Dr. Nichol’s Blog – Cat Bites when Petted

Lily had just finished putting away her groceries when she walked past Omar, her 2 year old Ragdoll cat. This good lady relied on her fuzzy house mate for more than she might readily admit. They lived alone together in a normal house on a normal street. She seldom went out; Omar never did.

As Lily headed toward the bedroom she glanced at her cat as a way of getting a read on his mood. She loved Omar but he could be impetuous. At times his postures and demeanor signaled his discontent with an outdoor scent or sound. There was the occasional rippling of his skin. Maybe there was a person approaching the house or a feral creature in the yard. Often Lily couldn’t relate her expressive cat’s visage to anything in particular. Omar was a bit of a puzzle.

Sometimes Lily checked in with Omar specifically because of his volatility. At times he was a sweetheart but he could bite – hard. Omar had left a few holes in his person. Sometimes he reacted while being brushed but on a few occasions Lily just absently walking past him could trigger serious aggression. On a few occasions Omar had lunged at her ankles, wrapped his arms and legs around her calf and dug in.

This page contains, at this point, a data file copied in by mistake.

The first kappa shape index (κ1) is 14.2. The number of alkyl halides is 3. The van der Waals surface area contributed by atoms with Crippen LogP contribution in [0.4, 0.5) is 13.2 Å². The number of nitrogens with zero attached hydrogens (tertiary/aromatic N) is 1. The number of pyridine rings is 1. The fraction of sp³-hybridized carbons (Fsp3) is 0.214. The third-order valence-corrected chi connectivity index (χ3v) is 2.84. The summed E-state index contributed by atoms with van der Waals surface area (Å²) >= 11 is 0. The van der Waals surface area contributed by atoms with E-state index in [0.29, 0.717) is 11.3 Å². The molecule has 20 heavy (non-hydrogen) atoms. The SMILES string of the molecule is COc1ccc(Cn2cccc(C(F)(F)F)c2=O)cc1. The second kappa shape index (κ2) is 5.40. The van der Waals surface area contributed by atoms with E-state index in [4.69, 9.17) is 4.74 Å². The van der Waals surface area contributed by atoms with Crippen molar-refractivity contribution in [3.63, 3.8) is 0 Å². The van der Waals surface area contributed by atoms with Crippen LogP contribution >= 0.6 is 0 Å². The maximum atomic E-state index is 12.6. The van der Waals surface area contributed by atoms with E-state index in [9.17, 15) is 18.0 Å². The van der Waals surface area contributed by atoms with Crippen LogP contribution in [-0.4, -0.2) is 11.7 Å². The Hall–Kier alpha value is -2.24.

The utter shock of these unpredictable assaults was destabilizing for Lily. Thinking her own thoughts and minding her own business in her own house, to be suddenly the victim of a ruthless attack by someone so close was really unnerving. Didn’t this damned cat know how good he had it? Someone else would have provided him a one way trip to the local shelter with her shoeprint still fresh on his rear end.

Following the most recent of these diabolical outbursts, as the echoes of Lily’s shrieks faded, she walked backwards into her bedroom. She watched her feline felon with one eye while searching for a household item that could serve as a makeshift shield with the other. After closing the door and taking a few big lungfuls of air she fired up her iPad and Googled: Cat behavior Albuquerque.

There are some really sweet kitties who love to be with their people. They may rub against you or bump you with their head. They’ll hop into your lap and curl up for the kind of snuggle time we cat lovers crave. This is the normal heart-warming behavior we expected when we took that lithe and furry little athlete into our lives. And, as long as most organ systems in that feline body remain healthy, that’s what you can plan on enjoying for 15+ years. Sadly, not everything goes as planned.